The White House and congressional GOP leaders are eyeing a tight window between tax reform passage and the 2018 midterms to pass housing finance reform. And with key policymakers readying their exit, the effort could be the most concerted push yet.
It was a decidedly mixed bag for banks and credit unions in the Senate regulatory relief bill, with some institutions doing quite well while others were left out in the cold. Following is a guide to who was helped — and who lost out.
The regulatory relief bill would raise the SIFI threshold to $250 billion of assets and allow mortgages held in portfolio to be counted as "qualified," among other items, but it is far less sweeping than institutions had hoped.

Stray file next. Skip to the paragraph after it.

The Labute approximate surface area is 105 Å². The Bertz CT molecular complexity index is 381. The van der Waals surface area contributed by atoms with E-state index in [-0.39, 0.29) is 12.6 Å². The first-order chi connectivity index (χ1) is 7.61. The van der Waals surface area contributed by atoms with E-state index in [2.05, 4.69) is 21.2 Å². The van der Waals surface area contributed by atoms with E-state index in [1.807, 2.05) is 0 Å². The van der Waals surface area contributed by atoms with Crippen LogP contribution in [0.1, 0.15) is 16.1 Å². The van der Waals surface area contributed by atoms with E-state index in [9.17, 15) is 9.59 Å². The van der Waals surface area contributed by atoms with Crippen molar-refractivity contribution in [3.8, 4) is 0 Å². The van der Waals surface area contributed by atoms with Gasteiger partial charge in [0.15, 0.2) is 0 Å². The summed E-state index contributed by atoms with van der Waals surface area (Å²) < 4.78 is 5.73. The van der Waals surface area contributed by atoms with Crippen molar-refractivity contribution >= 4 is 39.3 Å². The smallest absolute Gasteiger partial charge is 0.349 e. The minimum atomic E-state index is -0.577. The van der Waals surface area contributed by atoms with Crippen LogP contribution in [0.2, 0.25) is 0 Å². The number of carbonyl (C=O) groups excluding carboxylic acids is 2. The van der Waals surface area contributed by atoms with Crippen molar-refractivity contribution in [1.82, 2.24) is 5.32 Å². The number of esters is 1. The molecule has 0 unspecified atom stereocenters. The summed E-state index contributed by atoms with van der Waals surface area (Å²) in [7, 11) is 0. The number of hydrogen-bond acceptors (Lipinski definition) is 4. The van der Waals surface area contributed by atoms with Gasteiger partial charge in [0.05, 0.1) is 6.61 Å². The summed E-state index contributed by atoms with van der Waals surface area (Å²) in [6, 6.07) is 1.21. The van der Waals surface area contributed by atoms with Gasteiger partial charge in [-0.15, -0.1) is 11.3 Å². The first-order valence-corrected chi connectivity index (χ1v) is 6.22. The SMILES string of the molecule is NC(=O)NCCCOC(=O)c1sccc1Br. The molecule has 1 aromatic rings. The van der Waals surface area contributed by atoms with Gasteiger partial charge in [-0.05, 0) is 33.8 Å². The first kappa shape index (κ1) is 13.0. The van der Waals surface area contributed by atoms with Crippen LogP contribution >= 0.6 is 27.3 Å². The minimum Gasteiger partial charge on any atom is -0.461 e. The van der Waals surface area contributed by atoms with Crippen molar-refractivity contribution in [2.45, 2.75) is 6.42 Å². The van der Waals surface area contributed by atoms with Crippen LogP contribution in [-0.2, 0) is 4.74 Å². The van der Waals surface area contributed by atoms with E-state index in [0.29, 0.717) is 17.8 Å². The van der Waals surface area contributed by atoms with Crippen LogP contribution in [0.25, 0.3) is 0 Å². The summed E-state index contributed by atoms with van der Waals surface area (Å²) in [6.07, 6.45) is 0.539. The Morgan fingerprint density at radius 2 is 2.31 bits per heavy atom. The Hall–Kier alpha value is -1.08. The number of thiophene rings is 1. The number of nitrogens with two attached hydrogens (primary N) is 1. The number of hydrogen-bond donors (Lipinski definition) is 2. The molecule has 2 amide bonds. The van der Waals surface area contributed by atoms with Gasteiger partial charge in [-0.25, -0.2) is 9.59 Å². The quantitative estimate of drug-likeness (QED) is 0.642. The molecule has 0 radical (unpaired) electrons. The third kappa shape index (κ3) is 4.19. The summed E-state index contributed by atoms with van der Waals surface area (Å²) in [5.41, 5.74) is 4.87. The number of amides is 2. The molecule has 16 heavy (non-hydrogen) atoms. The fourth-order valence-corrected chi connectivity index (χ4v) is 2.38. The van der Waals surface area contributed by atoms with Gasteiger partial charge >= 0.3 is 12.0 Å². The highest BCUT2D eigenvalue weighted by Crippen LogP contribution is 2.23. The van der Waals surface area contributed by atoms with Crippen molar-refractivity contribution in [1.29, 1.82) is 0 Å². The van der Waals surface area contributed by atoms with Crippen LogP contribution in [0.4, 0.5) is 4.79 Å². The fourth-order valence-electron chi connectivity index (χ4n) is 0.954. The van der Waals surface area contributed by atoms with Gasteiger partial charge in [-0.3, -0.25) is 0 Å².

While some community bankers and Washington advocates doubt the likelihood of achieving meaningful regulatory relief in the 115th Congress, the many measures advancing on Capitol Hill leave plenty of room for optimism.
Discussions on a regulatory relief package between the top Democrat and Republican on the Senate Banking Committee broke down late Tuesday, but members from both parties remain hopeful they can reach a bipartisan deal.
Top executives at nineteen regional banks sent a letter to the Senate Banking Committee endorsing a bill that would change the systemically important financial institution threshold from $50 billion in assets to an indicator test.